Stephen King’s got his big-screen honor roll — but notes when he’s got the choice between going out to the cineplex or staying home at the TV, these days the small screen often wins
When the movie studios think about selling their product, do baby boomers still play a part in their calculations? Sure. Am I a good representative of that particular target audience? I think so. Still violently in love with motion pictures? Check. Got some extra time each week to go catch one? Check. And while I may be getting on a bit, I’m still not eligible for the Golden Ager discount at the box office and still like the things I always did: a drama that engages the brain and the heart (The Prestige), a belly laugh that bypasses the brain entirely (Borat, Jackass Number Two), a horror movie that scares the hell out of me (Hostel, f’r instance), and rip-ass action films (Déjà Vu, Waist Deep).
But if I am Mr. Ideal Baby-Boom Moviegoer, the studios may be headed for rough water, in spite of this year’s uptick in grosses. The boomers aren’t getting any younger, and it’s not as easy to get us off our couches and out of the house. Complicating the problem is this simple fact: These days it’s much more entertaining to stay in than it used to be. The Dukes of Hazzards are gone, sweetie. In their place have come shows like Jericho, Heroes, and Prison Break. Not to mention a certain bunch of castaways on an endlessly fascinating tropical isle…and this amusing guy named Earl.
Plus, there are intriguing new ways to get this TV bonanza (Bonanza’s long gone too, replaced by the vastly more entertaining interstellar cowboys of Battlestar Galactica). And one of the old advantages the eightplex held over TV — multiple viewing opportunities — has been erased. Thanks to TiVo and iTunes, Constant Viewer is no longer a slave to the schedule. Even if you miss a whole season, no problem — there’s the boxed set. Put it on your Christmas list. Viewers with HBO, Showtime, and Cinemax are even freed of the tyranny of network censorship (not that there’s much anymore — check out this season’s run of 24, where I keep expecting to see a theme park called Torture World).
As a result of the above, my own moviegoing has taken a drastic plunge since last we met for this particular year-end list: just 45 movies from Dec. 7, 2005, to about that same date in ’06. Many were great, but not one had the cumulative effect of 13 back-to-back-to-back Prison Break episodes. The PB story may spend a lot of time in Gooney-Bird Land, but the cumulative effect is riveting…like watching a Sam Peckinpah maxiseries.
So watch out, studios. There’s trouble in paradise. And if you don’t believe it, look at the grosses of the latest Clint Eastwood picture…and consider this: I write for an entertainment publication and never even saw it. I could have; I had the time, I had the money, and I loved Big Clint’s last two pictures. Bu-ut…I was busy at home. Watching Jericho on my computer.
That said, here’s my list of the best I’ve seen since last December. Not a critic’s list, remember; I’m just another schlub in the popcorn line.
10. The World’s Fastest Indian Anthony Hopkins as a motorcycle racer. What else do you need to know? Oh, the movie’s great — funny and moving.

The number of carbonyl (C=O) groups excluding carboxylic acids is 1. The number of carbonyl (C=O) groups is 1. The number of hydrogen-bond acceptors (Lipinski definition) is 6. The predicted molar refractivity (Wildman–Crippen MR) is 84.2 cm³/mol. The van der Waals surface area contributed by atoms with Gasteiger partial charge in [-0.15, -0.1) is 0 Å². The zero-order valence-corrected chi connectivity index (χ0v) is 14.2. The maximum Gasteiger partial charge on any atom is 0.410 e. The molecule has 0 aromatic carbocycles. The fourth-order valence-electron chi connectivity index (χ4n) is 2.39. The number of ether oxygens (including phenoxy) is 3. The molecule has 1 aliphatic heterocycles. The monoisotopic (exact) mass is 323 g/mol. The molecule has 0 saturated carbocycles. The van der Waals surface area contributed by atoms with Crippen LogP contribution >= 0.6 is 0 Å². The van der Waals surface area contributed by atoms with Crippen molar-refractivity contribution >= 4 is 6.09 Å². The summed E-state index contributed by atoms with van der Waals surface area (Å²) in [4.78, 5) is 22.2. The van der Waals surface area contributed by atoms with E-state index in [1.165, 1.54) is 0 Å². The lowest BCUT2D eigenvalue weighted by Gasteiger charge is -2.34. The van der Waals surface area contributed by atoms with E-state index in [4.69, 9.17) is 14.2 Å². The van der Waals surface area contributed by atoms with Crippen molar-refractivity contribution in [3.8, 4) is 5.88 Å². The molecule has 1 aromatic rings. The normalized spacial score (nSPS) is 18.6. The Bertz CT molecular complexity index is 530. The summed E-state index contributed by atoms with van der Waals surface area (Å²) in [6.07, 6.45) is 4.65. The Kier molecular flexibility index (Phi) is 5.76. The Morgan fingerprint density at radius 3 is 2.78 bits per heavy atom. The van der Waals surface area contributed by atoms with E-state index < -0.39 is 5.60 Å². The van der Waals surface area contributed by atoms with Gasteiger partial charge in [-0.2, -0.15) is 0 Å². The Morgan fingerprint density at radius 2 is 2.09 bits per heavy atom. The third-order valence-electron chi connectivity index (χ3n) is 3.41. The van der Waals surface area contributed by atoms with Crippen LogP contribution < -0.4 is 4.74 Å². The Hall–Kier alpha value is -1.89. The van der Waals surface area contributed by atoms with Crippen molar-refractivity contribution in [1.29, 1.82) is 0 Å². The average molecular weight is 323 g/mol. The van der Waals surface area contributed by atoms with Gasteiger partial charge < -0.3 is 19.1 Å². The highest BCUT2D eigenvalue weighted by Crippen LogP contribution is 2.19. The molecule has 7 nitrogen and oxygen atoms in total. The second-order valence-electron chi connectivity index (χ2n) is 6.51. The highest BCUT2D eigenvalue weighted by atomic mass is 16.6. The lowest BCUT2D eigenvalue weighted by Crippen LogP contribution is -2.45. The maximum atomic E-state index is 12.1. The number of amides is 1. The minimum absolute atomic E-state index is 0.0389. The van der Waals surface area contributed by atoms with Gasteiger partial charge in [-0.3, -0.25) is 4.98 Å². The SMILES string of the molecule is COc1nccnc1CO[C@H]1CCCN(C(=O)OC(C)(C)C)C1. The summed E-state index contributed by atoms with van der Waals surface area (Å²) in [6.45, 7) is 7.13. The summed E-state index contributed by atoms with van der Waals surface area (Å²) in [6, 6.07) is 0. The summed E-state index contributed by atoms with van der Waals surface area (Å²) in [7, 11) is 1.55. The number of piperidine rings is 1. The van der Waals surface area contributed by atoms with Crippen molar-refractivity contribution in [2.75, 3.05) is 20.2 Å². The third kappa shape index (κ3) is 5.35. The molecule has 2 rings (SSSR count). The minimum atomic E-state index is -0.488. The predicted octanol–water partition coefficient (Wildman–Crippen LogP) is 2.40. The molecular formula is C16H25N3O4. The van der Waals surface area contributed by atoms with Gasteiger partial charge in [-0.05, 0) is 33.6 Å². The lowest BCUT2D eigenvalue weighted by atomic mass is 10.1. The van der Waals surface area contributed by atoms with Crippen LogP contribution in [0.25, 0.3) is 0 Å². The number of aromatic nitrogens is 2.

9. The Three Burials of Melquiades Estrada Frakkin’ horrible title. Great movie. Tommy Lee Jones channels Cormac McCarthy…and it works.
8. Waist Deep This is old-school urban action, honey, the way they don’t hardly make ’em no more. Starring the immensely likable Tyrese Gibson.
7. Snakes on a Plane You got your basic snakes on a plane, you got Samuel L. Jackson doing his thing, and a good-humored, high-tension script that recalls the first two Bruce Willis Die Hard pictures. So, hey — what’s not to like?
6. The Illusionist Two movies featuring magicians from the early 1900s came out this year. I saw both, liked both. What made The Illusionist special for me was Edward Norton dueling with Paul Giamatti, and an ending that compelled me back into the theater at once to see how I had been tricked.
5. The Descent The best horror movie of the year, beyond doubt. Possibly because the main characters are all adults, for a change? The sense of doom-laden claustrophobia this movie generates is intense and remarkable.
4. Casino Royale I came out of the theater thinking it was the best Bond since Goldfinger. A subsequent viewing of Goldfinger — for this column — has convinced me it’s the best Bond ever.
3. The Departed Ensemble ”star power” movies hardly ever work, but when they do, they can be cool. The Departed is can’t-take-your-eyes-off-it entertainment. Matt Damon continues to amaze me with his versatility.
2. United 93 If this emotionally wrenching docudrama isn’t nominated for Best Picture, the Academy should be ashamed of itself.
1. Pan’s Labyrinth I happened to see this in July and was completely seduced by its beauty and emotional ferocity. Guillermo del Toro (Hellboy, Mimic, Blade II) directed, and to call this his best work isn’t enough. I think this extraordinary R-rated fairy tale for adults is the best fantasy film since The Wizard of Oz. And while it’s much darker than Wizard, it still celebrates the human spirit. Your Uncle Stevie thinks you will see this movie.
The question for studios and filmmakers remains, however: How many others will you see in the next 5 to 10 years?